While it underwent some field testing with the French in Indochina no major military contracts were won but small numbers were purchased by the French police, the colonial police in Morocco and some were sold to the military of Venezuela. The Universel would be one of the last firearms produced by Hotchkiss et Cie, who had built numerous armaments for the French army during the 19th and 20th centuries, before it closed its weapons manufacturing arm in the early 1950s refocusing on automobile manufacture.

Special thanks to Battlefield Vegas for allowing us to take a look at their Hotchkiss.


If you enjoyed the video and this article please consider supporting our work here. We have some great perks available for Patreon Supporters. You can also support us via one-time donations here.


Specifications:

Overall Length: Deployed – 30.6in (77.6cm) / Collapsed – 17.25in (43.5cm)
Barrel Length: 10.6in (27cm)
Weight: 7.6lbs (3.4kg)
Action: Blowback, closed bolt
Capacity: 32-round box magazines
Calibre: 9×19mm
Rate of Fire: ~650 rpm


Bibliography:

‘La Carabine Mitrailleuse: Hotchkiss Modele 010’, Gazette des Armes #256, R. Out

‘Carabine Mitrailleuse Hotchkiss (CMH2) Type Universel’, Gazette des Armes #321, M. Malberbe

Hotchkiss Submachine Guns, Small Arms Review, J. Huon (source)

Submachine Guns, M. Popenker & A.G. Williams (2011)

West German Police Pistols

In 1976, the West German Police issued a specification for a new small, lightweight service pistol to replace their stocks of Walther P38/P1′s and various 7.65×17mm (.32 ACP) pistols.

The police specification limited the new pistols weight to 2.2lb/35oz/1kg, it was to be no larger than 18x13x3.4cm and was to be quick to draw and safe to carry with a round in the chamber.

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SIG Sauer P230 (Edelweiss Arms)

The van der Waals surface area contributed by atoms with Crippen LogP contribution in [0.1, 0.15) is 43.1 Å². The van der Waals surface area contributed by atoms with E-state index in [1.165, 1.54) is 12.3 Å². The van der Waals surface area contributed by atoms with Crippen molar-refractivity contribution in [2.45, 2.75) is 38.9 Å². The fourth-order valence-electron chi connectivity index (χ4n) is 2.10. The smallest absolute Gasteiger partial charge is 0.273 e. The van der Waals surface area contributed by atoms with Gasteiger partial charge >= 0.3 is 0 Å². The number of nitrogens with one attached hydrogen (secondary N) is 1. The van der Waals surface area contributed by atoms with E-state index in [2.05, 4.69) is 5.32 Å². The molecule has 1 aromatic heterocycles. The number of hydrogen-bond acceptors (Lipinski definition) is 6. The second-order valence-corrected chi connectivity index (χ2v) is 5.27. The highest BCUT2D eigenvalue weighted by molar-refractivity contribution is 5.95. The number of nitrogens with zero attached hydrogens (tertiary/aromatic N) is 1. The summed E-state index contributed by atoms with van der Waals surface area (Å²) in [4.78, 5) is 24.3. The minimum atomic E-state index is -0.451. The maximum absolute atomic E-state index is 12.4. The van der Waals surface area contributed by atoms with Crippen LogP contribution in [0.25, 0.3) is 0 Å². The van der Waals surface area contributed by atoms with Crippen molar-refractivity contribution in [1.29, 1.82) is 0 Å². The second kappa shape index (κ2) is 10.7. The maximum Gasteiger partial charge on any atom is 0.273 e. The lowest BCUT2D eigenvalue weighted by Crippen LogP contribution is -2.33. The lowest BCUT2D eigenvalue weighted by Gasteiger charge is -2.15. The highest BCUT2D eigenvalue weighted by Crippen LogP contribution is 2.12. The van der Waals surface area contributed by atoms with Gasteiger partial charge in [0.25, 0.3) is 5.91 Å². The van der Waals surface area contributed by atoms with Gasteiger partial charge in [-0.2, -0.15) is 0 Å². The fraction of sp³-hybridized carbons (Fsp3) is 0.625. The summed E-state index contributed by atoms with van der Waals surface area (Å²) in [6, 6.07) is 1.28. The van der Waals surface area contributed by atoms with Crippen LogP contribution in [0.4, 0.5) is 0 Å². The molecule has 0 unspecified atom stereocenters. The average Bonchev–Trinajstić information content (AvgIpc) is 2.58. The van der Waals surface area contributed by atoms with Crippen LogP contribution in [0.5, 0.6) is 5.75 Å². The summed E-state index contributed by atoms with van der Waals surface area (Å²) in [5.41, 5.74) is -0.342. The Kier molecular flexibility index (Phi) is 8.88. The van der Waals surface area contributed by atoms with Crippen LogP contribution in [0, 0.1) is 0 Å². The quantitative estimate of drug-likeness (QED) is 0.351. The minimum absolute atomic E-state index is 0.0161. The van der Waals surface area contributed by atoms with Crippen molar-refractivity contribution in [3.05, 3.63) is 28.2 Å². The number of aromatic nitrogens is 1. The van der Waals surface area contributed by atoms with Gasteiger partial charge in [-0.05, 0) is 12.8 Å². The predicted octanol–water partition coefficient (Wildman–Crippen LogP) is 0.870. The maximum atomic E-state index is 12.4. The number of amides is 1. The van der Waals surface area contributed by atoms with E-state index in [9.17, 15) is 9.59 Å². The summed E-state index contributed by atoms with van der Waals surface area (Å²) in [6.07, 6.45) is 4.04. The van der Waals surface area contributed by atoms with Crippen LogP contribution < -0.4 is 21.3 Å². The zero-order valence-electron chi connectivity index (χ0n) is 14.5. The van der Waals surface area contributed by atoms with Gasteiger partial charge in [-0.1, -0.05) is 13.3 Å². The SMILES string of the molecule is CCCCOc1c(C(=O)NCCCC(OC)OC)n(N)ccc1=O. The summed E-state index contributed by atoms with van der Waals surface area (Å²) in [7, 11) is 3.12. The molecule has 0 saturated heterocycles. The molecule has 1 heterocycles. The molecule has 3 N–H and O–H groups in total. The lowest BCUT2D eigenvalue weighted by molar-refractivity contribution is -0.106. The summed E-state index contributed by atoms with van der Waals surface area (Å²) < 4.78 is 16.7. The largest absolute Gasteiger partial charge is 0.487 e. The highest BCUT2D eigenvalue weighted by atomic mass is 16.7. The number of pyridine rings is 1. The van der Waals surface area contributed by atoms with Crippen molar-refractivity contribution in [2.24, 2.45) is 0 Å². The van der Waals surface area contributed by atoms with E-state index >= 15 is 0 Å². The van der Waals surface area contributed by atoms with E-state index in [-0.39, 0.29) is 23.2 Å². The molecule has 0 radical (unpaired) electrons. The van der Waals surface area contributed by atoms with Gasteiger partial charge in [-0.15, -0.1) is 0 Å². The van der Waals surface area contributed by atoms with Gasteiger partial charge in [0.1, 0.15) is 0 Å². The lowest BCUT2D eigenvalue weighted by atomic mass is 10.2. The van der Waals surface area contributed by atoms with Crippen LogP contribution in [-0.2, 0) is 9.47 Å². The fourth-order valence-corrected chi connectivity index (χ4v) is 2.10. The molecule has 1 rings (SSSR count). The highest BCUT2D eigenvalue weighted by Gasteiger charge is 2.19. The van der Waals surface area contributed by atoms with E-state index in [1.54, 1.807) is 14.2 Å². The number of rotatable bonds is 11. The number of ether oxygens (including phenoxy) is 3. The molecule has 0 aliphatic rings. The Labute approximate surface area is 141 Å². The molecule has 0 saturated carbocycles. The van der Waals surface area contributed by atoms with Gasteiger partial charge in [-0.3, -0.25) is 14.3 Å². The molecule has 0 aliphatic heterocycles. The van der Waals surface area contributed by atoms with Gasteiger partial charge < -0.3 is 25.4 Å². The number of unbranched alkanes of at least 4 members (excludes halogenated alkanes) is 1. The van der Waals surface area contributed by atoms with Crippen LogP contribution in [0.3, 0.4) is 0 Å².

Earlier trials had taken place in 1974 examining pistols chambered in the 9×18mm Ultra round. Walther had submitted the PP Super and SIG-Sauer had entered the P230 for testing but with increasing criminal and terrorist activity in West Germany during the 1970s it was decided to adopt a pistol chambered in the more powerful 9×19mm round.

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As a result a new round of trials with the new specifications was arranged. Mauser, Walther, SIG-Sauer and Heckler & Koch all submitted designs. Mauser offered the HsP,Walther offered the P5, SIG-Sauer entered the P225 (which became the P6) and Heckler & Koch submitted the PSP, later known as the P7.

The trials involved a gruelling 10,000 round endurance test (with cleaning after every 1,000 rounds), a rapid-rifle 500 round test and accuracy testing at 25 metres. One of the main problems of producing the desired sub-compact sized pistol in 9×19mm was that after approximately 1,000 rounds the pistol’s recoil spring may become prone to failure.

The police specification called for a 10,000 round lifespan. Each had their own approach; Walther’s P5 tackled the problem by using the dual-spring system used in the P38/P1 while Heckler & Koch used a gas-delayed blowback system in the P7. SIG-Sauer, however, employed the simplest solution – a heavy gauge braided spring to give increased strength combined with the Short Recoil action. This was also substantially cheaper to manufacture.

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Clockwise: Walther P5, SIG Sauer P6, HK P7 (Matthew Moss)

The short-recoil, lever-locked Mauser HsP was eventually dropped due to durability issues, while the Walther P5, SIG-Sauer’s P6, and Heckler & Koch’s P7 were successful and deemed fit for service and adopted by various German police departments.

The P5 was adopted by Baden-Württemberg and Rhineland-Palatinate’s State Police as well as the Dutch national police. TheP6 was the most widely adopted as it was the cheapest option available, with a total of seven German state police forces adopting it along with orders from the border police, railway police and the Federal Criminal Police Office. The most expensive of the pistols, the P7 was favoured by more specialist units like GSG9.

Our thanks to our friends at Gunlab for allowing us to take a look at these pistols.


If you enjoyed the video and this article please consider supporting our work here. We have some great perks available for Patreon Supporters. You can also support us via one-time donations here.